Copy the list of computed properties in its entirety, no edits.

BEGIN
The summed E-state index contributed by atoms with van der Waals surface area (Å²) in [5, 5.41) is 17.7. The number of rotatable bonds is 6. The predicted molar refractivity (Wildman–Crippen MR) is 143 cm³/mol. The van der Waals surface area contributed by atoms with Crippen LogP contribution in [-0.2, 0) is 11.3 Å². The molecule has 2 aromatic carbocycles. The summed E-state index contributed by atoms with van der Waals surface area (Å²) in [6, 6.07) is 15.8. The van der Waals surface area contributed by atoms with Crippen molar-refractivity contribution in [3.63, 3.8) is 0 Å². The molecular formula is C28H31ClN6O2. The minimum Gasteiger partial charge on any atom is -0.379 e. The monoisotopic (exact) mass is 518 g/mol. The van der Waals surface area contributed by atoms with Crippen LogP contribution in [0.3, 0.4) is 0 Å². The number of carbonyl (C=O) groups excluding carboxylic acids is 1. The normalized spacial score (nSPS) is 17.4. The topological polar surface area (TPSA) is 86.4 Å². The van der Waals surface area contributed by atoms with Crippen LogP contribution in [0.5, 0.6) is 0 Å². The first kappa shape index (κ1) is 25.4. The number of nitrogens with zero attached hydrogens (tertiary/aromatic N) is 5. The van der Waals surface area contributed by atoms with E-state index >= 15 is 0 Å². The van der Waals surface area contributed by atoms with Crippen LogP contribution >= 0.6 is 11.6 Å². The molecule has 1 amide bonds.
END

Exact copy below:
The summed E-state index contributed by atoms with van der Waals surface area (Å²) in [5, 5.41) is 17.7. The number of rotatable bonds is 6. The predicted molar refractivity (Wildman–Crippen MR) is 143 cm³/mol. The van der Waals surface area contributed by atoms with Crippen LogP contribution in [-0.2, 0) is 11.3 Å². The molecule has 2 aromatic carbocycles. The summed E-state index contributed by atoms with van der Waals surface area (Å²) in [6, 6.07) is 15.8. The van der Waals surface area contributed by atoms with Crippen molar-refractivity contribution in [3.63, 3.8) is 0 Å². The molecular formula is C28H31ClN6O2. The minimum Gasteiger partial charge on any atom is -0.379 e. The monoisotopic (exact) mass is 518 g/mol. The van der Waals surface area contributed by atoms with Crippen LogP contribution in [0.3, 0.4) is 0 Å². The number of carbonyl (C=O) groups excluding carboxylic acids is 1. The normalized spacial score (nSPS) is 17.4. The topological polar surface area (TPSA) is 86.4 Å². The van der Waals surface area contributed by atoms with Crippen LogP contribution in [0.5, 0.6) is 0 Å². The first kappa shape index (κ1) is 25.4. The number of nitrogens with zero attached hydrogens (tertiary/aromatic N) is 5. The van der Waals surface area contributed by atoms with E-state index >= 15 is 0 Å². The van der Waals surface area contributed by atoms with Crippen LogP contribution >= 0.6 is 11.6 Å². The molecule has 1 amide bonds.